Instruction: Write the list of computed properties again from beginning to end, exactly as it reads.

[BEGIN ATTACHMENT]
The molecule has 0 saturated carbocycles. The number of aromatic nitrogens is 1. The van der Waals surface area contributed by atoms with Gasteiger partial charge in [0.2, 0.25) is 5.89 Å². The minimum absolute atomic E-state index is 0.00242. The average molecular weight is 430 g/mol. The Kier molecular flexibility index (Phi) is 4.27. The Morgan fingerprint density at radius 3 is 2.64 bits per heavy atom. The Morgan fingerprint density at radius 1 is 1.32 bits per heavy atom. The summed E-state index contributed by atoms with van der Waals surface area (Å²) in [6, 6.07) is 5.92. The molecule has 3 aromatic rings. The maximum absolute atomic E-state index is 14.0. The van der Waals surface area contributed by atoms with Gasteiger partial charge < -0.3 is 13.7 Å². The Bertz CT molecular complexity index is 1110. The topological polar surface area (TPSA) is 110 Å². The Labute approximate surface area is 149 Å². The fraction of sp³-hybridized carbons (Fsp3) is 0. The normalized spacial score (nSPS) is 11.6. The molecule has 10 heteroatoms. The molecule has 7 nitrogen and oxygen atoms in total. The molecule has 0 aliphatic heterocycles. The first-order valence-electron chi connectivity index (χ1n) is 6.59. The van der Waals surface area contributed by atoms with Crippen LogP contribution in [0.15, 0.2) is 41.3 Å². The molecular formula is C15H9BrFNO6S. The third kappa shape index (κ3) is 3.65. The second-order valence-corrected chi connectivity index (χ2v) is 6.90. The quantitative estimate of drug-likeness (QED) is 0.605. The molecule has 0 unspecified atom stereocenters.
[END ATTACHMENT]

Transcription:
The molecule has 0 saturated carbocycles. The number of aromatic nitrogens is 1. The van der Waals surface area contributed by atoms with Gasteiger partial charge in [0.2, 0.25) is 5.89 Å². The minimum absolute atomic E-state index is 0.00242. The average molecular weight is 430 g/mol. The Kier molecular flexibility index (Phi) is 4.27. The Morgan fingerprint density at radius 3 is 2.64 bits per heavy atom. The Morgan fingerprint density at radius 1 is 1.32 bits per heavy atom. The summed E-state index contributed by atoms with van der Waals surface area (Å²) in [6, 6.07) is 5.92. The molecule has 3 aromatic rings. The maximum absolute atomic E-state index is 14.0. The van der Waals surface area contributed by atoms with Gasteiger partial charge < -0.3 is 13.7 Å². The Bertz CT molecular complexity index is 1110. The topological polar surface area (TPSA) is 110 Å². The Labute approximate surface area is 149 Å². The fraction of sp³-hybridized carbons (Fsp3) is 0. The normalized spacial score (nSPS) is 11.6. The molecule has 10 heteroatoms. The molecule has 7 nitrogen and oxygen atoms in total. The molecule has 0 aliphatic heterocycles. The first-order valence-electron chi connectivity index (χ1n) is 6.59. The van der Waals surface area contributed by atoms with Crippen LogP contribution in [0.15, 0.2) is 41.3 Å². The molecular formula is C15H9BrFNO6S. The third kappa shape index (κ3) is 3.65. The second-order valence-corrected chi connectivity index (χ2v) is 6.90. The quantitative estimate of drug-likeness (QED) is 0.605. The molecule has 0 unspecified atom stereocenters.